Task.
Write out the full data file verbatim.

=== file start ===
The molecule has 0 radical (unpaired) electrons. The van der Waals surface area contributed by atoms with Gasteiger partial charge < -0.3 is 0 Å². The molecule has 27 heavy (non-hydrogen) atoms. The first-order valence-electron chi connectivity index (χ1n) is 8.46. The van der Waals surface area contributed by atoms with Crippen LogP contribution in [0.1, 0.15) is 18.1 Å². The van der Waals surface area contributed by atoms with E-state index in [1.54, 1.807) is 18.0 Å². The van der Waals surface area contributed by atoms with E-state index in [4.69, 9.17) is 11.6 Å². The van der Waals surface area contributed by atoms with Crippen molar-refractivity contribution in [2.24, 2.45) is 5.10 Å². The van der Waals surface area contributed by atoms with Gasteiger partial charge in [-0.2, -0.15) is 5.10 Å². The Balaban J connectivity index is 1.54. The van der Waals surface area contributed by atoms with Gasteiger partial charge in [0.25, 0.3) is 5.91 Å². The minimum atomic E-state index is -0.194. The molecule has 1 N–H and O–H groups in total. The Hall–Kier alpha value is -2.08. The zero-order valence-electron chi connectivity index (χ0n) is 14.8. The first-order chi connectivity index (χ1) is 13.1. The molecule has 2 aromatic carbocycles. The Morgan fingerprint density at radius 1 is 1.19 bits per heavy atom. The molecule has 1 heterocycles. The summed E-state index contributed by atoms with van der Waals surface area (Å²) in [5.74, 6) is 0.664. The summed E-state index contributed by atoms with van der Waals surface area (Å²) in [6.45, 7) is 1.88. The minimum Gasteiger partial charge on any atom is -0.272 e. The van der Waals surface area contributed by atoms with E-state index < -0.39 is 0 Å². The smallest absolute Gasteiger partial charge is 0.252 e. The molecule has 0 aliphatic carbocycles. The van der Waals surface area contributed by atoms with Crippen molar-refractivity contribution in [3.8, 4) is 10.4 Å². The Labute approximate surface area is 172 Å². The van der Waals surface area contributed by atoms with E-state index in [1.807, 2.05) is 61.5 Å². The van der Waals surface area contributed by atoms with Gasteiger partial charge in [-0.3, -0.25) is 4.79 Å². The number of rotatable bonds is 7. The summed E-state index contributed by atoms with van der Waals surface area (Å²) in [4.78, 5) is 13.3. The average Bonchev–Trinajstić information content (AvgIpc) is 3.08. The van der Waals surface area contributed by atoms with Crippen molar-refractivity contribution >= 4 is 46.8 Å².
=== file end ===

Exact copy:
The molecule has 0 radical (unpaired) electrons. The van der Waals surface area contributed by atoms with Gasteiger partial charge < -0.3 is 0 Å². The molecule has 27 heavy (non-hydrogen) atoms. The first-order valence-electron chi connectivity index (χ1n) is 8.46. The van der Waals surface area contributed by atoms with Crippen LogP contribution in [0.1, 0.15) is 18.1 Å². The van der Waals surface area contributed by atoms with E-state index in [1.54, 1.807) is 18.0 Å². The van der Waals surface area contributed by atoms with E-state index in [4.69, 9.17) is 11.6 Å². The van der Waals surface area contributed by atoms with Crippen molar-refractivity contribution in [2.24, 2.45) is 5.10 Å². The van der Waals surface area contributed by atoms with Gasteiger partial charge in [-0.2, -0.15) is 5.10 Å². The Balaban J connectivity index is 1.54. The van der Waals surface area contributed by atoms with Gasteiger partial charge in [0.25, 0.3) is 5.91 Å². The minimum atomic E-state index is -0.194. The molecule has 1 N–H and O–H groups in total. The Hall–Kier alpha value is -2.08. The zero-order valence-electron chi connectivity index (χ0n) is 14.8. The first-order chi connectivity index (χ1) is 13.1. The molecule has 2 aromatic carbocycles. The Morgan fingerprint density at radius 1 is 1.19 bits per heavy atom. The molecule has 1 heterocycles. The summed E-state index contributed by atoms with van der Waals surface area (Å²) in [5.74, 6) is 0.664. The summed E-state index contributed by atoms with van der Waals surface area (Å²) in [6.45, 7) is 1.88. The minimum Gasteiger partial charge on any atom is -0.272 e. The van der Waals surface area contributed by atoms with E-state index < -0.39 is 0 Å². The smallest absolute Gasteiger partial charge is 0.252 e. The molecule has 0 aliphatic carbocycles. The van der Waals surface area contributed by atoms with Crippen molar-refractivity contribution in [3.8, 4) is 10.4 Å². The Labute approximate surface area is 172 Å². The van der Waals surface area contributed by atoms with E-state index in [1.807, 2.05) is 61.5 Å². The van der Waals surface area contributed by atoms with Gasteiger partial charge in [-0.3, -0.25) is 4.79 Å². The number of rotatable bonds is 7. The summed E-state index contributed by atoms with van der Waals surface area (Å²) in [4.78, 5) is 13.3. The average Bonchev–Trinajstić information content (AvgIpc) is 3.08. The van der Waals surface area contributed by atoms with Crippen molar-refractivity contribution >= 4 is 46.8 Å².